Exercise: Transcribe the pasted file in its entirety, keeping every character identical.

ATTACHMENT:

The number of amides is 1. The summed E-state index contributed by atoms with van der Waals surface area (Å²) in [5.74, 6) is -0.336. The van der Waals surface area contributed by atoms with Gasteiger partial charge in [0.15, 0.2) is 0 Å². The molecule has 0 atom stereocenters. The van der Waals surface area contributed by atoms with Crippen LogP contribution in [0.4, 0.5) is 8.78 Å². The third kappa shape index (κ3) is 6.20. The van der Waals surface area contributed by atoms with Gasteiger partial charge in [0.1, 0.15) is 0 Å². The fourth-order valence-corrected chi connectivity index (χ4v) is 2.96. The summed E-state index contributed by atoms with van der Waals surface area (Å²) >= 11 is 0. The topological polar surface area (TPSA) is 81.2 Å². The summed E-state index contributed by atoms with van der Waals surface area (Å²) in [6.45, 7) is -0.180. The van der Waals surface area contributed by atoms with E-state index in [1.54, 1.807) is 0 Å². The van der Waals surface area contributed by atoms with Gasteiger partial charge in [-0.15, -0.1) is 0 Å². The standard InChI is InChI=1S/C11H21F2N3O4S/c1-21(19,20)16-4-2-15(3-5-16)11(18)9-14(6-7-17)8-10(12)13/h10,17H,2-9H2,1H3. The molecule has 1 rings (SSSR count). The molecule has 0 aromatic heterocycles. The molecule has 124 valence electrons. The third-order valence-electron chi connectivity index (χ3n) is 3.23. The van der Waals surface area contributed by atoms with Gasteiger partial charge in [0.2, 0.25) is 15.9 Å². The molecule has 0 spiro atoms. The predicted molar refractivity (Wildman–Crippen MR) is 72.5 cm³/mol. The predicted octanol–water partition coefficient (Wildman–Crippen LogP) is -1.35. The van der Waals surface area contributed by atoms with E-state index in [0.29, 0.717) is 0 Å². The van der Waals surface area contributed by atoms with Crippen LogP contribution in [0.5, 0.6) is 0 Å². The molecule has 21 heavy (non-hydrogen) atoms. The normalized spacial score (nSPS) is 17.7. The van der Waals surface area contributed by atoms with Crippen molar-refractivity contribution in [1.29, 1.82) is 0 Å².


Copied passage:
The number of amides is 1. The summed E-state index contributed by atoms with van der Waals surface area (Å²) in [5.74, 6) is -0.336. The van der Waals surface area contributed by atoms with Gasteiger partial charge in [0.15, 0.2) is 0 Å². The molecule has 0 atom stereocenters. The van der Waals surface area contributed by atoms with Crippen LogP contribution in [0.4, 0.5) is 8.78 Å². The third kappa shape index (κ3) is 6.20. The van der Waals surface area contributed by atoms with Gasteiger partial charge in [0.1, 0.15) is 0 Å². The fourth-order valence-corrected chi connectivity index (χ4v) is 2.96. The summed E-state index contributed by atoms with van der Waals surface area (Å²) >= 11 is 0. The topological polar surface area (TPSA) is 81.2 Å². The summed E-state index contributed by atoms with van der Waals surface area (Å²) in [6.45, 7) is -0.180. The van der Waals surface area contributed by atoms with E-state index in [1.54, 1.807) is 0 Å². The van der Waals surface area contributed by atoms with Gasteiger partial charge in [-0.15, -0.1) is 0 Å². The standard InChI is InChI=1S/C11H21F2N3O4S/c1-21(19,20)16-4-2-15(3-5-16)11(18)9-14(6-7-17)8-10(12)13/h10,17H,2-9H2,1H3. The molecule has 1 rings (SSSR count). The molecule has 0 aromatic heterocycles. The molecule has 124 valence electrons. The third-order valence-electron chi connectivity index (χ3n) is 3.23. The van der Waals surface area contributed by atoms with Gasteiger partial charge in [0.2, 0.25) is 15.9 Å². The molecule has 0 spiro atoms. The predicted molar refractivity (Wildman–Crippen MR) is 72.5 cm³/mol. The predicted octanol–water partition coefficient (Wildman–Crippen LogP) is -1.35. The van der Waals surface area contributed by atoms with E-state index in [0.29, 0.717) is 0 Å². The van der Waals surface area contributed by atoms with Crippen LogP contribution in [0.5, 0.6) is 0 Å². The molecule has 21 heavy (non-hydrogen) atoms. The normalized spacial score (nSPS) is 17.7. The van der Waals surface area contributed by atoms with Crippen molar-refractivity contribution in [1.29, 1.82) is 0 Å².